Download PDF Print Page Citation Share Link

Last Reviewed on June 19, 2019, by eNotes Editorial. Word Count: 311

Rights of Man by Thomas Paine makes reference to important figures in his life and in the proceedings of governments during the time of his writing. While there are no characters in this work as there would be in a work of fiction, these people are the closest thing to characters that appear in the work.

Illustration of PDF document

Download Rights of Man Study Guide

Subscribe Now

Edmund Burke is an important figure in Paine's work because it is to him that Paine is responding in the first half of Rights of Man. Burke was once someone Paine considered a friend; then, however, he condemned the French Revolution with what Paine saw as unfair and untrue points. He published and spoke in England about the negative aspects of the French Revolution. Paine says that Burke was well-known for not believing France would revolt and stood against the revolution as a way of saving face after it happened.

Gilbert du Motier, Marquis de Lafayette is another person who is prominent in Paine's work. The second half of Rights of Man is dedicated to him. Paine explains the difference between him and Burke. Lafayette says that people who are currently living are the important element of government. This contrasts with Burke's support of hereditary monarchies. Paine explains Lafayette's work in America; he came to the country as a friend during the American Revolution and helped them win their independence.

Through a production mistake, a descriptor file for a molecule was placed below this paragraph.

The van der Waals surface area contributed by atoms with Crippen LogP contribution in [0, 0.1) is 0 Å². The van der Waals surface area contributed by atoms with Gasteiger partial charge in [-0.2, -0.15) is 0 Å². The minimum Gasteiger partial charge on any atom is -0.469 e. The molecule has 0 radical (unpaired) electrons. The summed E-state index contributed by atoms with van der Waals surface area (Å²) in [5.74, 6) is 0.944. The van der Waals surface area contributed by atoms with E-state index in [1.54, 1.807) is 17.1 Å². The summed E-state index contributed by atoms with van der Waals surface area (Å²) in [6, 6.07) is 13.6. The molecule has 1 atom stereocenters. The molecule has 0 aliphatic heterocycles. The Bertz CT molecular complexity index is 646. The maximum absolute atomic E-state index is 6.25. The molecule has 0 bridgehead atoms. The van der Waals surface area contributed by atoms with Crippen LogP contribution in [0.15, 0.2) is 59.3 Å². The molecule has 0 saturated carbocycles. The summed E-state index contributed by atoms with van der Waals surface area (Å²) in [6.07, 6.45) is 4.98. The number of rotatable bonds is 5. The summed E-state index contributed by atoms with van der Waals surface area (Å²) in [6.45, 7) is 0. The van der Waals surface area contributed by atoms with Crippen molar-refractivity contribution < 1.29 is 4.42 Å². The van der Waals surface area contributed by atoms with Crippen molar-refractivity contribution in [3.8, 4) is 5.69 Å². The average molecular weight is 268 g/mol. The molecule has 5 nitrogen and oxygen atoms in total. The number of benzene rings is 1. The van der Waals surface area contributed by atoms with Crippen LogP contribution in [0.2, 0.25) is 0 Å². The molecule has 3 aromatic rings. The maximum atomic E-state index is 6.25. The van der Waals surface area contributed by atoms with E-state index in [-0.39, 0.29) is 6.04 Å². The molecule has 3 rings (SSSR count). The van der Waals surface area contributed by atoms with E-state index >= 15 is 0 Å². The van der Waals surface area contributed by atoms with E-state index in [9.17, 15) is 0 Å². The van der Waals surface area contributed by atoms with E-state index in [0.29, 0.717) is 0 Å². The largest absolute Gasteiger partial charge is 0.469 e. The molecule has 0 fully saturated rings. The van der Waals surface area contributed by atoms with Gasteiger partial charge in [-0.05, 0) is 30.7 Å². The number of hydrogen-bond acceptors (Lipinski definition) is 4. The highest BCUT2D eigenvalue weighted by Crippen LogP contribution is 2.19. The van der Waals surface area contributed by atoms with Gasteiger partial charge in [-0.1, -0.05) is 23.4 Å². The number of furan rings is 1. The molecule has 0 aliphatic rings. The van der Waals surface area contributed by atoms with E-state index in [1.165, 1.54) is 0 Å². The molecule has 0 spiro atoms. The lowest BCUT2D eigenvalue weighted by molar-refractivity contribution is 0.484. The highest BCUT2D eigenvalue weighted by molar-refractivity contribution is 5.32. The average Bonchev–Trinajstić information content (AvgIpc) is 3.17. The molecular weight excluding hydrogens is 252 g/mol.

Louis XVI is another person mentioned in Rights of Man. He was the king of France during the French Revolution. Paine says that they weren't rebelling against him but rather "against the despotic principles of the Government." He goes on to say that Louis XVI isn't the one who created those principles; rather, they come from many years of monarchies before him.

Rights of Man discusses government principles more than people, but the primary characters are simply people involved in—and critical of—the governments.

Unlock This Study Guide Now

Start your 48-hour free trial and unlock all the summaries, Q&A, and analyses you need to get better grades now.

  • 30,000+ book summaries
  • 20% study tools discount
  • Ad-free content
  • PDF downloads
  • 300,000+ answers
  • 5-star customer support
Start your 48-hour free trial